I’ve been working in the accessibility field for quite a few years now. One of the questions I often get is “How do I get started with accessibility?” There so many resources available on the web, it’s hard to know where to start. Assuming you know nothing about it, we’ll start at the beginning.
Accessibility, as defined by the W3C (more on them in the next article), is “… designed to work for all people, whatever their hardware, software, language, location, or ability… people with a diverse range of hearing, movement, sight, and cognitive ability”. In other words, it provides a universally “equivalent experience”. However, it’s typically scoped in the community to just “…enabling people with disabilities to participate equally on the Web.”
Accessibility is often part of design practices such as Human Factors Design (HCD), Universal Design (UD), and Inclusive Design (ID). For the sake of this series we will be focusing on web accessibility.
I personally believe W3C’s definition is sufficient to cover all the above design methodologies on the web. It’s also the only accessibility method with clear, measurable, and legal standards for the web called WCAG (more on that in a later article as well). W3C’s definition at its root covers creating an equitable digital experience universally.
Finally, as an interesting aside, accessibility is sometimes abbreviated as a11y (pronounced like the word ‘ally’). The ’11’ part is a reference to the eleven letters between the letters a & y in the word. Most people outside of the community seem to find this pretty confusing, so I’d refrain from using it if possible.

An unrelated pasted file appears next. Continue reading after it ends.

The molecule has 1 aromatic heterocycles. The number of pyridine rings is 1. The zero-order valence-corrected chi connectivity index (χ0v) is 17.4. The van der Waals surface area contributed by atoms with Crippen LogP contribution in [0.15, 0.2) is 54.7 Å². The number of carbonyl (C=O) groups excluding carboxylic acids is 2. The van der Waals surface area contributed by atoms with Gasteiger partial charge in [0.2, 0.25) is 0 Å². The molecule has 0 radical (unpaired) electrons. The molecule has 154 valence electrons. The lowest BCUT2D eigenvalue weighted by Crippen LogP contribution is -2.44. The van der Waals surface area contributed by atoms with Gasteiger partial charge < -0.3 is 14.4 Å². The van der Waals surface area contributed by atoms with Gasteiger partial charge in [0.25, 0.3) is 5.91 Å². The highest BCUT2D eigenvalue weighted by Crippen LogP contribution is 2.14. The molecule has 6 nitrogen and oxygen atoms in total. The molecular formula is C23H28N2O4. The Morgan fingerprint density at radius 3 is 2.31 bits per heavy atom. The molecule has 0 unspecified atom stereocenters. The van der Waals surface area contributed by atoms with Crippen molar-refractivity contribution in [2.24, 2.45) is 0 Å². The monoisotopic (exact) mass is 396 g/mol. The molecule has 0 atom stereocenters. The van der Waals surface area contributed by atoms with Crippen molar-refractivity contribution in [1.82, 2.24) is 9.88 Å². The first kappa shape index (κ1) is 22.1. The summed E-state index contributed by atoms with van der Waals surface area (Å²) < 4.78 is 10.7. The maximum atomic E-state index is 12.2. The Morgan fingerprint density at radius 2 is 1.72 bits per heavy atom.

Accessibility is often thought of as making a website for “blind users”. And while that is the case, there are so many more disabilities that accessibility targets. Some examples include those with lower vision, the deaf, those that have a difficult time using their hands to navigate a mouse or provide touch events, those that have cognitive issues where short-term memory or legibility may be a problem, and many more. As of 2019, the US Census states that about 12% of the American population has some sort of disability.
Additionally, when most people think about disabilities, they think about permanent ones. Disabilities are also temporary, situational, or progressive. Consider the following ‘alternative’ disabilities: a broken arm, eyes dilated at the optometrist, the sun too bright to see your screen, a mouse is no longer working, arms too full of groceries, and getting older.
Finally, accessibility also often improves the general experience of those without any disability at all. Siri, Cortona, Amazon Echo all have their roots in technologies such as TTD. This general improvement effect is commonly called a ‘Curb Cut’, and there is a great episode about that by 99% Invisible.
Accessibility is both a need and benefit for everyone, not just “blind users”.
In the next article, I’ll cover some of the global guidelines around accessibility and who sets them.